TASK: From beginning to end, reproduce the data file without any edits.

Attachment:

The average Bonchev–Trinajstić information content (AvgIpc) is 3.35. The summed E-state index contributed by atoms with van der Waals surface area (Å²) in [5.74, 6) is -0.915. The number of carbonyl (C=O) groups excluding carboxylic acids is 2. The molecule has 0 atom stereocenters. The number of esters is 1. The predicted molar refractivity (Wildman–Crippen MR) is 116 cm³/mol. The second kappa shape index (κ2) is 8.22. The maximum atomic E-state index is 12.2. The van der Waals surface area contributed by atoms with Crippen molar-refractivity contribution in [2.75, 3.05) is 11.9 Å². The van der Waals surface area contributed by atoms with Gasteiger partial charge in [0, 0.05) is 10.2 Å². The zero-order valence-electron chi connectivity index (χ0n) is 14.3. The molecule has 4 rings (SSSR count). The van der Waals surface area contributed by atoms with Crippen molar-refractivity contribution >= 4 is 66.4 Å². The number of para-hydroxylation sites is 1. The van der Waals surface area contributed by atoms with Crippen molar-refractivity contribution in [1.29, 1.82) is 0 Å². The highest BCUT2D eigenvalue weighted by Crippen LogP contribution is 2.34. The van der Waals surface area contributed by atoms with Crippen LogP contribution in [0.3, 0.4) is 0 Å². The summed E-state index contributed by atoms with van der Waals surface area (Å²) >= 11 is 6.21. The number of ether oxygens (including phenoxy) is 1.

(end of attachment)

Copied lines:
The average Bonchev–Trinajstić information content (AvgIpc) is 3.35. The summed E-state index contributed by atoms with van der Waals surface area (Å²) in [5.74, 6) is -0.915. The number of carbonyl (C=O) groups excluding carboxylic acids is 2. The molecule has 0 atom stereocenters. The number of esters is 1. The predicted molar refractivity (Wildman–Crippen MR) is 116 cm³/mol. The second kappa shape index (κ2) is 8.22. The maximum atomic E-state index is 12.2. The van der Waals surface area contributed by atoms with Crippen molar-refractivity contribution in [2.75, 3.05) is 11.9 Å². The van der Waals surface area contributed by atoms with Gasteiger partial charge in [0, 0.05) is 10.2 Å². The zero-order valence-electron chi connectivity index (χ0n) is 14.3. The molecule has 4 rings (SSSR count). The van der Waals surface area contributed by atoms with Crippen molar-refractivity contribution >= 4 is 66.4 Å². The number of para-hydroxylation sites is 1. The van der Waals surface area contributed by atoms with Crippen molar-refractivity contribution in [1.29, 1.82) is 0 Å². The highest BCUT2D eigenvalue weighted by Crippen LogP contribution is 2.34. The van der Waals surface area contributed by atoms with Crippen LogP contribution in [0.3, 0.4) is 0 Å². The summed E-state index contributed by atoms with van der Waals surface area (Å²) >= 11 is 6.21. The number of ether oxygens (including phenoxy) is 1.